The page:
TV shows are always “based” on real life, but how closely they hue to its facts is usually a matter of how many episodes they want you to watch. Fiction is often much more interesting than its opposite, and in the case of Netflix’s beloved, big-budgeted “The Crown,” the real Buckingham Palace wants to make something absolutely clear: the show has not, in any capacity,been given the Royal Assent.
As the show nears its much-anticipated third season, The Guardian ran a long behind-the-scenes exploration, which included a particularly juicy piece of gossip from its revered creator, Peter Morgan.
Watch: A scene from “The Crown” might have “particularly annoyed” Queen Elizabeth. Story continues below.
Morgan claimed that while “The Crown” isn’t really about the Royal Family in any fundamental way, there’s still some family resemblance, since he allegedly meets with members of the royal household about four times a year, “people who are very high-ranking and very active within the organization,” and who, when he tells them what he has in store for the show, “brace themselves slightly.”
Apparently, the Queen’s estate didn’t take well to this admission, and had Buckingham Palace’s communications secretary, Donal McCabe, issue a letter to The Guardian to address “the unfortunate consequence of leading your readers to believe that the television series The Crown is made with some sort of endorsement by the royal household, or an acceptance by the royal household that the drama is factually accurate.”
The royal household has never agreed to vet or approve content, has not asked to know what topics will be included, and would never express a view as to the programme’s accuracy.Donal McCabe, Buckingham Palace communications secretary
“We appreciate that readers of the Guardian may enjoy this fictionalised interpretation of historical events but they should do so knowing that the royal household is not complicit in interpretations made by the programme,” McCabe wrote.
“The royal household has never agreed to vet or approve content, has not asked to know what topics will be included, and would never express a view as to the programme’s accuracy.”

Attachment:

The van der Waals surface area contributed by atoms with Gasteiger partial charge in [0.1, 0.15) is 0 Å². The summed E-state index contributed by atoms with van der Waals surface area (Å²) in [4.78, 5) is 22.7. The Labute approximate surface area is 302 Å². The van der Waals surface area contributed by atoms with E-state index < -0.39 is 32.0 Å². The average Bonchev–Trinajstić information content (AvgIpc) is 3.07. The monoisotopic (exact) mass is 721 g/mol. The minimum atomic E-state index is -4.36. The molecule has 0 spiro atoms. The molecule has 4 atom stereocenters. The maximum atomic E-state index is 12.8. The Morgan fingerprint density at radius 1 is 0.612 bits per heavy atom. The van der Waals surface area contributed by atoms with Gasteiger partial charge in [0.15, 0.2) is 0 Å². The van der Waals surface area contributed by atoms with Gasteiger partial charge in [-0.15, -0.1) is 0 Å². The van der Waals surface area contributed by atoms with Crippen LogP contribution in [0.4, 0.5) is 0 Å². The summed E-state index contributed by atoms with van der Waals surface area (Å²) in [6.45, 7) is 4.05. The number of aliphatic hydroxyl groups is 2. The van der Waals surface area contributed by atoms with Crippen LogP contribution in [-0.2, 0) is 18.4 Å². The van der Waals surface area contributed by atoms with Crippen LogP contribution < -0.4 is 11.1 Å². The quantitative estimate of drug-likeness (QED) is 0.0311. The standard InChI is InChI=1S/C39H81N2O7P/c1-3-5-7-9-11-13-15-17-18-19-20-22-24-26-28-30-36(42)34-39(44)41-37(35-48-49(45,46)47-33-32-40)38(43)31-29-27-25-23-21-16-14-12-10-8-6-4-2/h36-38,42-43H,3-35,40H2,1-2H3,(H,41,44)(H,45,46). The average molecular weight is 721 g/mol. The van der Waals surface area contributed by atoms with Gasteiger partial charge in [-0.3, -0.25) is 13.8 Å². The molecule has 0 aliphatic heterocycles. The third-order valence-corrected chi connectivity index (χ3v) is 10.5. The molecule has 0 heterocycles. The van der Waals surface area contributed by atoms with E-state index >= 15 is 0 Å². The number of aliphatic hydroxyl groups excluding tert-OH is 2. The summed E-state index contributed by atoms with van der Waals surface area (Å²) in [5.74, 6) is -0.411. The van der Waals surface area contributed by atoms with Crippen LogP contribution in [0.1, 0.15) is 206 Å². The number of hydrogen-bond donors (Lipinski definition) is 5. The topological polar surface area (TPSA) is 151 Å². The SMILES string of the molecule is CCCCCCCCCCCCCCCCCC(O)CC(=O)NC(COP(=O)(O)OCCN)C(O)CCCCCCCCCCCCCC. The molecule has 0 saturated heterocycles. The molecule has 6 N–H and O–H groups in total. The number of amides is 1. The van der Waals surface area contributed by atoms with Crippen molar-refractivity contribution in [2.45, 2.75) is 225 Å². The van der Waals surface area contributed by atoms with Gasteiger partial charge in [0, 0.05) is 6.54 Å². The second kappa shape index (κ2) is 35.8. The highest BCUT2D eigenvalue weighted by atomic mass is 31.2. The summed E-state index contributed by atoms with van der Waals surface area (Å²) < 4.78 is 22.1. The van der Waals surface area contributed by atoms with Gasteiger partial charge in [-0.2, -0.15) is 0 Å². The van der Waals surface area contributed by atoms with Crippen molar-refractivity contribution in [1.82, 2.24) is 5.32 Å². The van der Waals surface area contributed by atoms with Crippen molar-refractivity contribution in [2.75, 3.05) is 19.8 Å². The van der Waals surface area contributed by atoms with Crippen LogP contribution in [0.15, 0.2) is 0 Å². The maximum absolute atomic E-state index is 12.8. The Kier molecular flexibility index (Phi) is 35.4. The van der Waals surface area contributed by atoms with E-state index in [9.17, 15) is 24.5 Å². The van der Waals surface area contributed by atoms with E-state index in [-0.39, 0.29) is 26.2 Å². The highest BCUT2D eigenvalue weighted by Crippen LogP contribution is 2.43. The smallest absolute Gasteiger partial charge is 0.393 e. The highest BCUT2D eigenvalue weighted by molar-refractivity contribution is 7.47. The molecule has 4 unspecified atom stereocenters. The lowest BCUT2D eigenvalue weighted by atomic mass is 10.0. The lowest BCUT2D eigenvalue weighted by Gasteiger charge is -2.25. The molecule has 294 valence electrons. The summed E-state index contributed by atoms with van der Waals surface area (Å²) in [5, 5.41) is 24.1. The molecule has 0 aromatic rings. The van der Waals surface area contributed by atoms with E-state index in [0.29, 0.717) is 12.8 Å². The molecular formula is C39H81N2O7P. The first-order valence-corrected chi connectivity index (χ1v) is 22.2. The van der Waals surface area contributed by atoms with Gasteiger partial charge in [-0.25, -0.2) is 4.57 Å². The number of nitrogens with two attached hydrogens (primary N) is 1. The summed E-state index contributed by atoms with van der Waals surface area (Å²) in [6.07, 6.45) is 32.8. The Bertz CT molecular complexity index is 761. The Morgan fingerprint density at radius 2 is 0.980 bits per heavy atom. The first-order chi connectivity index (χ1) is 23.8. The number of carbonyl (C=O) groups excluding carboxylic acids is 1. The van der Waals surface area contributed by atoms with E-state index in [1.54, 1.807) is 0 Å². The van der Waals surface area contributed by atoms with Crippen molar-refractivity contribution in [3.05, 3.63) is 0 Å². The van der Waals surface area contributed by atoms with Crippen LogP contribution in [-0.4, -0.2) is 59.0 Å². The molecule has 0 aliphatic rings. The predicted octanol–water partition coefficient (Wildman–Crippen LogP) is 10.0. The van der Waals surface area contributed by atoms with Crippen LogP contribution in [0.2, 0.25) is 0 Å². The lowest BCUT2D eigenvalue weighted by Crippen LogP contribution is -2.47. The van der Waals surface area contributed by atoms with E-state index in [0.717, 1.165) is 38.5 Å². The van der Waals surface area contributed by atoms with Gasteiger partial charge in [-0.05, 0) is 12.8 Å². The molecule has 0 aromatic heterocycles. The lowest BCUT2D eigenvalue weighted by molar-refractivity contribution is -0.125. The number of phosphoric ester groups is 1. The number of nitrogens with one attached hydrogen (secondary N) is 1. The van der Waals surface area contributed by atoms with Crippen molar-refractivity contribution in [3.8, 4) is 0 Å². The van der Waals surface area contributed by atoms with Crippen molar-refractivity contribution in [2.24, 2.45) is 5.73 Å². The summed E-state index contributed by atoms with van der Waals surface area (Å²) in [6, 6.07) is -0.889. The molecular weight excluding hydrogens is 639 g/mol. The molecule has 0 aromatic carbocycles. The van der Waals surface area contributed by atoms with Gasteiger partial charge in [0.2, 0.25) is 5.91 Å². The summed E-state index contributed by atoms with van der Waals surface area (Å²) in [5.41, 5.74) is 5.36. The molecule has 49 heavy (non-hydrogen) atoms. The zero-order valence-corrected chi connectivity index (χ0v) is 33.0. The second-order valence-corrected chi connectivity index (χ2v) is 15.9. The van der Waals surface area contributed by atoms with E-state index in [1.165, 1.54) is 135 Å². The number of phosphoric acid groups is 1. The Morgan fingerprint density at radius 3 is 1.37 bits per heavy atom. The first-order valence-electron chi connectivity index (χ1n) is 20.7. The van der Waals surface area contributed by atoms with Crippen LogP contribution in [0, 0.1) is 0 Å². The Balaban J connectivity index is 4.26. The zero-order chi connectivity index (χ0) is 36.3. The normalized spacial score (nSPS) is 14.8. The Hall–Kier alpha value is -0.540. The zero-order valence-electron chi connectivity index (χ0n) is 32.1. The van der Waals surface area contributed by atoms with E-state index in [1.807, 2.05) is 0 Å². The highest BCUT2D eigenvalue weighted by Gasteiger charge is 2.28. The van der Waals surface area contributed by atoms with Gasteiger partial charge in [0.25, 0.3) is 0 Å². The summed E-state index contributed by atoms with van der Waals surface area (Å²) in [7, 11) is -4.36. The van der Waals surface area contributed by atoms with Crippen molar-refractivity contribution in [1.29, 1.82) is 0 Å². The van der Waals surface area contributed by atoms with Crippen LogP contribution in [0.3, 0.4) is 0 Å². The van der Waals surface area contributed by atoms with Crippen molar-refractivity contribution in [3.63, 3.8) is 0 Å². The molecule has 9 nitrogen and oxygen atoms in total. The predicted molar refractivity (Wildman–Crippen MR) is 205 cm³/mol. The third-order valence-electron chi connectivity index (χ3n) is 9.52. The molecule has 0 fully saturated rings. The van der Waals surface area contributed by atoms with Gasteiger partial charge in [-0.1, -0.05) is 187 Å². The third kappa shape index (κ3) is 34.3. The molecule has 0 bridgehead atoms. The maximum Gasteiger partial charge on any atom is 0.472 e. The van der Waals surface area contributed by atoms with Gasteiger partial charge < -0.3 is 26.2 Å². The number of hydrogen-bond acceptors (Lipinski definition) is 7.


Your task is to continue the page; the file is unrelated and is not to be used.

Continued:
The real Queen has engaged before with the fictionalized version of her life. Years ago we learned the Royal Family has a Netflix subscription, when a “senior royal source” claimed she and Prince Philip enjoyed watching the show over supper with their friends, Prince Edward and Sophie, the Countess of Wessex.
“Happily, she really liked [the show],” the source told the Daily Express, “although obviously there were some depictions of events that she found too heavily dramatised.”
One scene that “particularly annoyed” the Queen was one involving Prince Philip, in which he failed to support or comfort his son, Prince Charles, who was bullied while studying at Gordonstoun, Scottish boarding school.
“I can convey that [Queen Elizabeth] was upset by the way Prince Philip is depicted as being a father insensitive to his son’s wellbeing,” the source said. “That simply did not happen.”
In any event, Morgan has made it pretty clear that the show is not documentary or biography. It’s all in good fun. He claims his job is to acknowledge the gaps in our knowledge and “to join the dots, to find the thread that goes between the pearls. I make no apology for the fact that most of the time that’s intuitive,” he says. “I am doing my best — I am sober and I am responsible.”
Besides, would we all love “The Crown” so much if it were more fact than fiction? More importantly: does the Queen still have her Netflix subscription?